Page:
Wounds from a Friend

Kathryn Tack, Volunteer Writer, South Barrington | January 3, 2024

“Preach the Word; be prepared in season and out of season; correct, rebuke and encourage—with great patience and careful instruction. For the time will come when men will not put up with sound doctrine. Instead, to suit their own desires, they will gather around them a great number of teachers to say what their itching ears want to hear. They will turn their ears away from the truth and turn aside to myths. But you, keep your head in all situations, endure hardship, do the work of an evangelist, discharge all the duties of your ministry.”
2 Timothy 4:2-5

Some of us are more comfortable with confrontation than others. No matter our comfort levels, there are times when confrontation is the most loving thing we can do for another person. 

Similarly, being rebuked (a term we see throughout the Bible that means reprimand) by another person can be uncomfortable. Our openness and willingness to respond to correction in this discomfort are critical components of our character. Sometimes, a friend’s words may take the form of a chisel and be used to rub off a rough edge. While the process may be painful, it may also be necessary. Indeed, the apostle Paul urged Timothy not only to “correct” and “encourage” but to “rebuke” as well. It is the most loving assistance I have had as a leader and initiated the greatest times of growth.

It’s not that I like a rebuke, but as a Christ follower, I want to follow Christ’s teachings, “If your brother sins, rebuke him and if he repents, forgive him” (Luke 17:3). Sounds like a command that is important for our well-being.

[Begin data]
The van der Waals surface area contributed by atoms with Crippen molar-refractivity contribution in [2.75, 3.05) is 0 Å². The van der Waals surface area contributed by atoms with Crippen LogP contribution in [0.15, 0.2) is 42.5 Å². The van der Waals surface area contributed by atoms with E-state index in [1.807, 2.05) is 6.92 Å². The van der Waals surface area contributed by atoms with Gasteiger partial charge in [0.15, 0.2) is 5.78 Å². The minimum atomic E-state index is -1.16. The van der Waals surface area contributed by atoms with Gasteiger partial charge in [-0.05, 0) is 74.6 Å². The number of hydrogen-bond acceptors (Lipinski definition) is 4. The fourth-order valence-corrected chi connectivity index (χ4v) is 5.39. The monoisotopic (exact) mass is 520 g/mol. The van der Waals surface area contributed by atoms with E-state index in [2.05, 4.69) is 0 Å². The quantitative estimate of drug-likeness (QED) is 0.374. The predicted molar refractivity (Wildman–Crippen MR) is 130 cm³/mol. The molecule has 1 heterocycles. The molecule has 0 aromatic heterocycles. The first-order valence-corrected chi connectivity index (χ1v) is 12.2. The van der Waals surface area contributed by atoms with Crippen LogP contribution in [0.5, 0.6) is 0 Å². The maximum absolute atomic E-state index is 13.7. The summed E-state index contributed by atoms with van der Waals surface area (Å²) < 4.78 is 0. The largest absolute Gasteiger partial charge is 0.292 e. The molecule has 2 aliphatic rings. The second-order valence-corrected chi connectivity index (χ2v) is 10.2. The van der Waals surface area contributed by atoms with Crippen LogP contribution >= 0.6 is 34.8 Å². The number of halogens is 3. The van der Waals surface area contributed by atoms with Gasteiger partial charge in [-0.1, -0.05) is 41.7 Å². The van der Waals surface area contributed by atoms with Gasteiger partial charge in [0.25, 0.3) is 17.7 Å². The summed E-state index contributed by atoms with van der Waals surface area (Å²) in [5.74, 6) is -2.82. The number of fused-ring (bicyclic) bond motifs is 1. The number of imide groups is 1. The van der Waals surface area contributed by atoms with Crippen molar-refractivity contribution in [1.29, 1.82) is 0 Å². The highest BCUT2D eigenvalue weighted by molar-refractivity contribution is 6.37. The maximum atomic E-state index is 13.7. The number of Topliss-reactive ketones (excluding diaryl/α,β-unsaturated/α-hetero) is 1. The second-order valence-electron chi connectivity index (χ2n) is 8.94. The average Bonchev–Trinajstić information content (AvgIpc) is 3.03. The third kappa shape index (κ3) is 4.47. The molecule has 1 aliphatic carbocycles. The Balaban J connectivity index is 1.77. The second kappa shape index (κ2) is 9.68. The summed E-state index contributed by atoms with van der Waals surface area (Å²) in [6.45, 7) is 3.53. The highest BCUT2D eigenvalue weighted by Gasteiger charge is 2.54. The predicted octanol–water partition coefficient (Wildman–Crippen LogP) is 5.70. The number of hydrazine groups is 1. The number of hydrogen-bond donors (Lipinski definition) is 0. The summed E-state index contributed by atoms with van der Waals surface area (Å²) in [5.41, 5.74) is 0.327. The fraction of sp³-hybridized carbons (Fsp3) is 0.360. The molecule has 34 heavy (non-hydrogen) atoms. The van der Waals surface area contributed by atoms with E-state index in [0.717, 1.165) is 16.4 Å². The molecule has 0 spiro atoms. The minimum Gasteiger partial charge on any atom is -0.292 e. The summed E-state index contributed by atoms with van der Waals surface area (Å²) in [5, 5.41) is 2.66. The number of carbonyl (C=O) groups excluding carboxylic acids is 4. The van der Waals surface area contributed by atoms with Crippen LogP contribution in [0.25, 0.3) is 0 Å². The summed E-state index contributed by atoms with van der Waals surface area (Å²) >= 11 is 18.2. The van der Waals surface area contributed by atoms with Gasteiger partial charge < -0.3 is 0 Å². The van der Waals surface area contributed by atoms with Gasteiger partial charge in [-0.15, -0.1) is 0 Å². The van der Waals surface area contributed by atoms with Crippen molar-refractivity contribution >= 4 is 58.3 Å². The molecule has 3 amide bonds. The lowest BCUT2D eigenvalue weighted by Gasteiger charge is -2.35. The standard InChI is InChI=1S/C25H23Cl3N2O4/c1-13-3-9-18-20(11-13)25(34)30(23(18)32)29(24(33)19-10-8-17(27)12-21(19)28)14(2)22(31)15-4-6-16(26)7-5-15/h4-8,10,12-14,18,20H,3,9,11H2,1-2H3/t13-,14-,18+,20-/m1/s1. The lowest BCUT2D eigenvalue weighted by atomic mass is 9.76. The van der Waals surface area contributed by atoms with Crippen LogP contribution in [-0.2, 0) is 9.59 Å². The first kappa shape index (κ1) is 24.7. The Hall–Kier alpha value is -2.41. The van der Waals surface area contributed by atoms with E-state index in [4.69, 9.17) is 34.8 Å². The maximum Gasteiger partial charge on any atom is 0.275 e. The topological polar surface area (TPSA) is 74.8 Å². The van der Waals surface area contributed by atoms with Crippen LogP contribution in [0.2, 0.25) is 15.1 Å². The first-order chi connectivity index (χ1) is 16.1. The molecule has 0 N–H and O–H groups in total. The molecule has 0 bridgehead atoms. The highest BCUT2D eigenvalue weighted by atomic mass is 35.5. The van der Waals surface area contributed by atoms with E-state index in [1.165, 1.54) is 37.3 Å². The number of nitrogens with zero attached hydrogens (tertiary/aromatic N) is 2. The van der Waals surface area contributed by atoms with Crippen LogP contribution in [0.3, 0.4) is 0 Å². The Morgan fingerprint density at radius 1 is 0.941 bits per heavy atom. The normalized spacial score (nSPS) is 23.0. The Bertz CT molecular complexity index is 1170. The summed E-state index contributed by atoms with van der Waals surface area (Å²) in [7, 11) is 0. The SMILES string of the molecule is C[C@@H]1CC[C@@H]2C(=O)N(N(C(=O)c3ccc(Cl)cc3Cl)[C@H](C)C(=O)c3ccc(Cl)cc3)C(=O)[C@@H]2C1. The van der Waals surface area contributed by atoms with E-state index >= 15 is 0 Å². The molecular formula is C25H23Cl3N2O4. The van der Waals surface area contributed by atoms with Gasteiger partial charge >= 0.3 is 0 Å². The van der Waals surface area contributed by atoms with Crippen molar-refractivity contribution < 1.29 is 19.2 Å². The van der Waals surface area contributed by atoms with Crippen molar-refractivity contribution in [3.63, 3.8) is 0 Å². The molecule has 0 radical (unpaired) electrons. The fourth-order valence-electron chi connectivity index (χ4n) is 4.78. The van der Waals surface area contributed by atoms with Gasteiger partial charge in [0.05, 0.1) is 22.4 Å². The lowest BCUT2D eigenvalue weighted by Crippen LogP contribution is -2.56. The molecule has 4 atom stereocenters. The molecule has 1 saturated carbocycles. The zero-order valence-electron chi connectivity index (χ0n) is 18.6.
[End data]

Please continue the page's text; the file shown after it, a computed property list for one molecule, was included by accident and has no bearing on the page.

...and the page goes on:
Proverbs says, “He who listens to a life-giving rebuke will be at home among the wise. He who ignores discipline despises himself, but whoever heeds correction gains understanding” (Proverbs 15:31). That is what I want. To live among the wise and to have understanding. Therefore, it will take painful moments to work through these conversations. 

How do you react when someone rebukes you? The Bible says, “Wounds from a friend can be trusted, but an enemy multiplies kisses” (Proverbs 27:6). Are you sometimes afraid of “wounding” your friends through words of exhortation? “Friend” is the important word. We must be certain that we’ve invested enough in a close professional or personal relationship to ensure that a rebuke will be helpful, even if it is painful. The most pointed rebukes to me that I have been willing to receive or give were reserved for the people I care most about, and they cared about me.

Next Steps

Take another look at the passage and review Paul’s approach to exhorting his disciple, Timothy. How do you think Timothy responded to Paul’s words. We know that through the Holy Spirit’s work in his life, Timothy became a great leader in the early church. Is there someone with whom you are in relationship  who might be encouraged by your loving delivery of words of exhortation, kindness and truth?